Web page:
THE BLACKTHORN BAND IN CONCERT, at Studio 64 in Kimberley, March 5, 2016 at 8pm. This is the first concert of the Spring season at Studio 64.
I admit it. Celtic music in its many forms and disguises pulls at my cultural and emotional heart strings. And so it should. My ancestors immigrated from Dublin in the mid-1870s to settle in New South Wales, Australia. After I arrived in Canada in the 1970s I married a Scottish lass from Glasgow; My son was born in Australia and has since married into an Irish American family. He carries Irish, Australian and Canadian passports. So, as you can see, there is a lot of cultural baggage there. Celtic music in Australia tends to be predominantly Irish, although in the early days “German Bands” made their mark on traditional music. Waltzes, Varsoviennas, and Schottisches are sprinkled throughout the traditional repertoire. In Canada, Celtic music is different. There is no doubt the principle bonding agent is as Scottish as oatmeal and as a result other musical bits and pieces just seem to stick to an underlying “Scottishness”. The other influences are in there; the Irish, Quebecois, Arcadian, English, Metis, American, and just about everything else that makes up the Canadian cultural mosaic. That mix pretty well describes the repertoire of the Vancouver based band Blackthorn. The band, Michael Viens (vocals, 6 and 12 string guitars, bodhran, percussion and harmonicas) Michelle Carlisle (vocals, flute, piccolo, whistle, fife and alto flute), Tim Renaud (vocals, bass, octave mandolin, 12 string guitar and bodhran) Rosie Carver (vocals and fiddles) provided an exceptionally strong evening of instrumental and vocal music.
They kicked off the evening with a set of tunes from their latest recorded CD Open Skies that included the English Victorian music hall tune Country Life, Robbie Burn’s Rattlin’ Roaring Wilie, and from Cape Breton’s legendary fiddle master Dan R. MacDonald’s repertoire The River Bend. That pretty well set the tone for the evening – marvelous four-part harmony singing, interspersed with with strong instrumental tunes featuring fiddle and flutes. Each performer got an opportunity to shine on their own little party pieces; Michelle Carlisle on her original song Open Skies, Rosie Carver on the French Canadian Mouth of the Tobique (one of my favorite French Canadian tunes), Nathaniel Gow’s (Scottish) Petronella and a four section traditional French reel Le violon accorde comme une viole; Tim Renaud shone on the Andy M. Stewart’s mighty ode to the girl of his dreams The Queen of Argyll – it gave Tim a chance to step up to the plate with his octave mandolin, a instrument that always causes some confusion – is it an octave mandolin, a mandola, or a short scale Irish Bouzouki? – most of it depends on how it is tuned. Attached to the song The Queen of Argyll was Rosie Carver’s little dash of Hungarian spice in the tune Paprika, a very interesting tune in an unusual 10/8 time signature. Michael Viens party pieces included Las Vegas in the hills of Donegal and a selection of French Canadian tunes from his childhood in Maillardvile, the French Canadian quarter of Port Coquitlam. It was an outstanding night of music that came to an emotional close with full on audience participation in the grand finale of Loch Lomond and The Dark Island. I don’t know why the lines “you take the high road and I’ll take the low road and I’ll be in Scotland before ye” exerts such strong emotional pull on a bunch of foreigners who have never been to Scotland. Never-the-less that strong pull was there and the audience was singing it’s heart out at the close of the Saturday night concert at Stage 64 in Kimberley. Here are some more images:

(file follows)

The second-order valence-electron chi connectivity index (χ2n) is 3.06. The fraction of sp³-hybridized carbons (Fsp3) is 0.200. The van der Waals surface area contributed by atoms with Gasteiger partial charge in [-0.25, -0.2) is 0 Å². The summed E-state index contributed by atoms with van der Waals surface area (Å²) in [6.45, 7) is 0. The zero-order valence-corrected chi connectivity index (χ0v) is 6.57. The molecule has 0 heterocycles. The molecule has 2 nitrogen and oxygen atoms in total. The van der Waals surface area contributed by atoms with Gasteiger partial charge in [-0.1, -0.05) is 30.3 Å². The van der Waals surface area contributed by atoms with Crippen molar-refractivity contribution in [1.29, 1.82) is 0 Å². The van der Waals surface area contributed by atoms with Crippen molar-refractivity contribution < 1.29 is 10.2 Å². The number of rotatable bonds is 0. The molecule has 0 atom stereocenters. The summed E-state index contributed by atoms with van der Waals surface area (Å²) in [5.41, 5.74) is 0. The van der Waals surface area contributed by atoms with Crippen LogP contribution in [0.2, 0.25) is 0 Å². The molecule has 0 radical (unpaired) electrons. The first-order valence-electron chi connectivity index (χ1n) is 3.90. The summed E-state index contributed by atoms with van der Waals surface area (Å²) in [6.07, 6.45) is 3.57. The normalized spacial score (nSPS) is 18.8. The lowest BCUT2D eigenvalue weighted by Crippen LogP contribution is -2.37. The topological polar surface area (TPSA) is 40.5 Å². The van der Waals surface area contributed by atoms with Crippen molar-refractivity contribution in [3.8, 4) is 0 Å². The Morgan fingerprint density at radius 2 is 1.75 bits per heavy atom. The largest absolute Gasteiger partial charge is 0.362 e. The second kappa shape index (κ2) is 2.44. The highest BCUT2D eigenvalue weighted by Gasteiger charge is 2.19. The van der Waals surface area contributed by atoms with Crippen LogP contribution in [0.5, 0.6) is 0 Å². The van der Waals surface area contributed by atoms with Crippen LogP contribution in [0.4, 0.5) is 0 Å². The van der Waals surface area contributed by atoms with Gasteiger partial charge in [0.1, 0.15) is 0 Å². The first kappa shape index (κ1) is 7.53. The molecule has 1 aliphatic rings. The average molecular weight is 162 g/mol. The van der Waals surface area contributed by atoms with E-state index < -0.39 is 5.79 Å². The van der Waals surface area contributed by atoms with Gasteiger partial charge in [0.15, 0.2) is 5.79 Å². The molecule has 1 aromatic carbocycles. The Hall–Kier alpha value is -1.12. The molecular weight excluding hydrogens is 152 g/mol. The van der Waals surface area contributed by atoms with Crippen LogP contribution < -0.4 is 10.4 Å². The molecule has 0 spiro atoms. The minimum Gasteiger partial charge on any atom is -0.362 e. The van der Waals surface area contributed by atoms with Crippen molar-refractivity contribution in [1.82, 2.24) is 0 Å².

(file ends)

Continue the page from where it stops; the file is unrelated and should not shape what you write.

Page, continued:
Thanks to the organizing committee, the many volunteers, the sponsors at The Burrito Grill and A B&B at 228 (Lorne and Gail Knutson) this was another successful sold out concert.